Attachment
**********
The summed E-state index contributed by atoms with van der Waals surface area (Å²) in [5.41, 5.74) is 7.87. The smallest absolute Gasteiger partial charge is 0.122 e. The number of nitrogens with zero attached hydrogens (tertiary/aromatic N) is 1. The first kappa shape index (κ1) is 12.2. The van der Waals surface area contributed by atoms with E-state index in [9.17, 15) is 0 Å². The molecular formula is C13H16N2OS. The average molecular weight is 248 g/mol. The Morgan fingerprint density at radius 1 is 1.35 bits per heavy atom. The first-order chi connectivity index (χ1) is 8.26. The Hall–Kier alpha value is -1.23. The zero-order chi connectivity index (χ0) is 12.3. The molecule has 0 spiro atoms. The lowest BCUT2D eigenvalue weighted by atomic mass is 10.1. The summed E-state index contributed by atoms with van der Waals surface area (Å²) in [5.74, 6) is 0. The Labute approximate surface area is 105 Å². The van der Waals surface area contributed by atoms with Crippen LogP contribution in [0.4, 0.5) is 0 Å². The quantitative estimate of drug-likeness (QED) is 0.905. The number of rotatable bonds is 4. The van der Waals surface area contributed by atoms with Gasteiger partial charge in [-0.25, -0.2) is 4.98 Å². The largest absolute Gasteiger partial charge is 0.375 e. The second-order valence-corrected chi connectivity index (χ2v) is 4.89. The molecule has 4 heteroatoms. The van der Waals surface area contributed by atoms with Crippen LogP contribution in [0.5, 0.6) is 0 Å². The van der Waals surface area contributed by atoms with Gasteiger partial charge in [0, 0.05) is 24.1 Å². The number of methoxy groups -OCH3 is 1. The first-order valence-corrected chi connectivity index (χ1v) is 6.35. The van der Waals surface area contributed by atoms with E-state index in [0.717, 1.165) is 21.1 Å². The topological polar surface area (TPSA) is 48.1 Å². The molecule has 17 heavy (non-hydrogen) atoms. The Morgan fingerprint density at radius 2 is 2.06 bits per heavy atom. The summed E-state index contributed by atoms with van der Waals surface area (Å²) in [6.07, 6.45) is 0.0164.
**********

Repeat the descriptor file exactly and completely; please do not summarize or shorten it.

The summed E-state index contributed by atoms with van der Waals surface area (Å²) in [5.41, 5.74) is 7.87. The smallest absolute Gasteiger partial charge is 0.122 e. The number of nitrogens with zero attached hydrogens (tertiary/aromatic N) is 1. The first kappa shape index (κ1) is 12.2. The van der Waals surface area contributed by atoms with E-state index in [9.17, 15) is 0 Å². The molecular formula is C13H16N2OS. The average molecular weight is 248 g/mol. The Morgan fingerprint density at radius 1 is 1.35 bits per heavy atom. The first-order chi connectivity index (χ1) is 8.26. The Hall–Kier alpha value is -1.23. The zero-order chi connectivity index (χ0) is 12.3. The molecule has 0 spiro atoms. The lowest BCUT2D eigenvalue weighted by atomic mass is 10.1. The summed E-state index contributed by atoms with van der Waals surface area (Å²) in [5.74, 6) is 0. The Labute approximate surface area is 105 Å². The van der Waals surface area contributed by atoms with Crippen LogP contribution in [0.4, 0.5) is 0 Å². The quantitative estimate of drug-likeness (QED) is 0.905. The number of rotatable bonds is 4. The van der Waals surface area contributed by atoms with Gasteiger partial charge in [-0.25, -0.2) is 4.98 Å². The largest absolute Gasteiger partial charge is 0.375 e. The second-order valence-corrected chi connectivity index (χ2v) is 4.89. The molecule has 4 heteroatoms. The van der Waals surface area contributed by atoms with Crippen LogP contribution in [0.5, 0.6) is 0 Å². The van der Waals surface area contributed by atoms with Gasteiger partial charge in [0, 0.05) is 24.1 Å². The number of methoxy groups -OCH3 is 1. The first-order valence-corrected chi connectivity index (χ1v) is 6.35. The van der Waals surface area contributed by atoms with E-state index in [0.717, 1.165) is 21.1 Å². The topological polar surface area (TPSA) is 48.1 Å². The molecule has 17 heavy (non-hydrogen) atoms. The Morgan fingerprint density at radius 2 is 2.06 bits per heavy atom. The summed E-state index contributed by atoms with van der Waals surface area (Å²) in [6.07, 6.45) is 0.0164.